TOOLS FOR TENANTS

Landlords and property managers are a crucial partner in achieving community sustainability, efficiency, and affordability in the rental housing sector.  We rely on these professionals to gather basic details about rentals, and to understand challenges and opportunities that will help make the sector better.  

This page includes all types of resources.  If there's something else you'd like to see here, contact info@rentlab.org.

Select from the following topics:

https://www.nrdc.org/stories/green-your-college-dorm-room

https://www.como.gov/utilities/columbia-power-partners/residential-programs-and-tools/energy-efficiency-for-rental-homes

https://www.rentcafe.com/blog/apartment-search-2/money/apartment-utilities-breakdown/ 

How to make your property more sustainable and elevate your Smart Living Score

RentLab's Smart Living Score is based on a broad array of property features, including energy and water efficiency, location (walkability, bikeability, greenspace and transit access), waste management practices, and social support for struggling tenants (e.g. access to eviction diversion programs) and more.  This means there are many ways of improving your score, your environmental footprint, and the quality of life you offer your tenants.  

Most effective measures:

  • Share information about your property with RentLab: We reward properties just for sharing information!  Share info on efficiency and sustainability upgrades already completed OR planned for the future, general sustainability features of your property (including double-paned windows, updated appliances, access to recycling, covered bike parking), utility costs, etc.

  • Change the way you charge for utilities: Adopt best practices for utility billing, and we'll give you points.  More details on this below.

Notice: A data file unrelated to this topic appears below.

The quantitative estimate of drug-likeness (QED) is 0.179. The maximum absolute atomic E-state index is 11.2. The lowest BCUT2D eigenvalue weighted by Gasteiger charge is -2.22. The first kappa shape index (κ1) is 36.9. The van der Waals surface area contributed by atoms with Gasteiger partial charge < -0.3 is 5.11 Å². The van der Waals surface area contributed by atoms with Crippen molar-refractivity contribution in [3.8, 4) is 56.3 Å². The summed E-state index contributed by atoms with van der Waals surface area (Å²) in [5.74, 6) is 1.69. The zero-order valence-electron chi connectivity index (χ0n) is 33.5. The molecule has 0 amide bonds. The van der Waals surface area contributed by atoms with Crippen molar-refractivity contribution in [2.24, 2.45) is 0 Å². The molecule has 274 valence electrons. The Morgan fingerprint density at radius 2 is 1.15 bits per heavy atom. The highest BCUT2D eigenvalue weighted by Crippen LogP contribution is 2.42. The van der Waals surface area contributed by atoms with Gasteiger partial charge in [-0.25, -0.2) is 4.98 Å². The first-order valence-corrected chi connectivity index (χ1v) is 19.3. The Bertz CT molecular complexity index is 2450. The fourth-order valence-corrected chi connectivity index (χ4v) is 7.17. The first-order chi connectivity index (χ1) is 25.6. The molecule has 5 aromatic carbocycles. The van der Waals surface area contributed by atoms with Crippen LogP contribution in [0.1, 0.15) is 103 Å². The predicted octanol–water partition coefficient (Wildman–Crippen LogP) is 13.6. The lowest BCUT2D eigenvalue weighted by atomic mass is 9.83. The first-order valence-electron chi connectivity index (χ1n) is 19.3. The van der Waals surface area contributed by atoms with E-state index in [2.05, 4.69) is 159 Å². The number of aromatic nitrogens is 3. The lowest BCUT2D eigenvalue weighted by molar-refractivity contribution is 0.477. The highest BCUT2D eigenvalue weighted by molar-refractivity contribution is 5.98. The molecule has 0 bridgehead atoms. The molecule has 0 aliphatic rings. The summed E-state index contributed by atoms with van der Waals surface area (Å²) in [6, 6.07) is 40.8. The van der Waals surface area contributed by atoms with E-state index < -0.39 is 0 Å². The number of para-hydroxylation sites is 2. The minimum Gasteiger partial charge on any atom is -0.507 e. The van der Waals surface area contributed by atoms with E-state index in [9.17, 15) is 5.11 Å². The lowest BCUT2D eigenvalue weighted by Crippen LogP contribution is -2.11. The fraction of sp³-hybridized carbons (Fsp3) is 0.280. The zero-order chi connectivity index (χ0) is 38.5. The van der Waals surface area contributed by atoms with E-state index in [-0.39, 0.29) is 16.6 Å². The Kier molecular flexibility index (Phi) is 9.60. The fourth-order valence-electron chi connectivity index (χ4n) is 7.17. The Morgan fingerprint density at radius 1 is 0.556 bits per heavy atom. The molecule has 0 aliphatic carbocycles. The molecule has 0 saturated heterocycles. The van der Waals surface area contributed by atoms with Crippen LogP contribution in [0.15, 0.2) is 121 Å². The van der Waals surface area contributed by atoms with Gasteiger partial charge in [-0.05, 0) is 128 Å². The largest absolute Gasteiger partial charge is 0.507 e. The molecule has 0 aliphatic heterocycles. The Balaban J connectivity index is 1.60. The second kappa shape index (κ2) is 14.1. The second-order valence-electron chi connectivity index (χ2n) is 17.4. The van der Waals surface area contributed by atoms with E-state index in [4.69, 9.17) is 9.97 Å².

• Make basic energy and water upgrades.  We reflect these improvements directly in the score and on the property dashboard.  If your property is a typical one- to four-unit home, you'll get the best bang for your buck by sealing and insulating the attic and the basement or crawlspace (or adding insulation if there's not enough).  For all types of buildings, improving the building envelope (insulation, sealing leaks), evaluating operations for efficiency improvements, and updating old equipment (older than 15 years or so) can do a lot to improve building performance.  See this Department of Energy page for information on saving energy in commercial properties.  Spoiler alert!  Replacing windows is rarely the place to start because the payback is so long.

    • Upgrade your lighting. If you still use incandescent or metal-halide lighting, an upgrade to LED will pay for itself within three to four years. LED lights are also safer than both metal-halide and fluorescent lighting since they do not contain hazardous materials like mercury.

    • Explore and participate in local efficiency or incentive programs. Most cities offer bonus points for participating properties through the RentLab platform

  • Provide recycling services for your tenants, and make it easy. Properties with recycling services onsite earn more points than those without, and you get extra points for making it simple, with multiple collection points for larger properties and educational materials so tenants know what to recycle and when.

  • Explore installing solar.  If you pay the energy bills, solar can reduce your costs significantly, and typically pays for itself in about 10 years.  Even if your tenants pay the bills, solar is increasingly popular, keeps costs down, and is a great marketing tool. See more below.

  • Help connect tenants with eviction prevention and other supportive housing programs, and accept Section 8 / Housing Choice Vouchers. Properties that work with tenants proactively to avoid eviction and attain stable housing score higher.

Rebates and incentive programs to improve efficiency

Nearly all energy utilities, and many water/sewer utilities, run rebate and incentive programs to encourage efficiency upgrades among their customers.  These range from cash reimbursements for equipment upgrades, to direct-install programs for lighting and other basic improvements, to custom projects tailored to your building's particular needs.  Some require individually metered units, while others address master-metered or common-area improvements.  Programs with and without income eligibility requirements are both available. For a partial summary of the programs offered in your area, see here.

In addition, some local governments offer rebate and incentive program that complement the utility offerings.  These vary as well depending on your location.

The only way to determine what's available is to check locally - if you're having trouble finding this information, reach out to us at info@rentlab.org.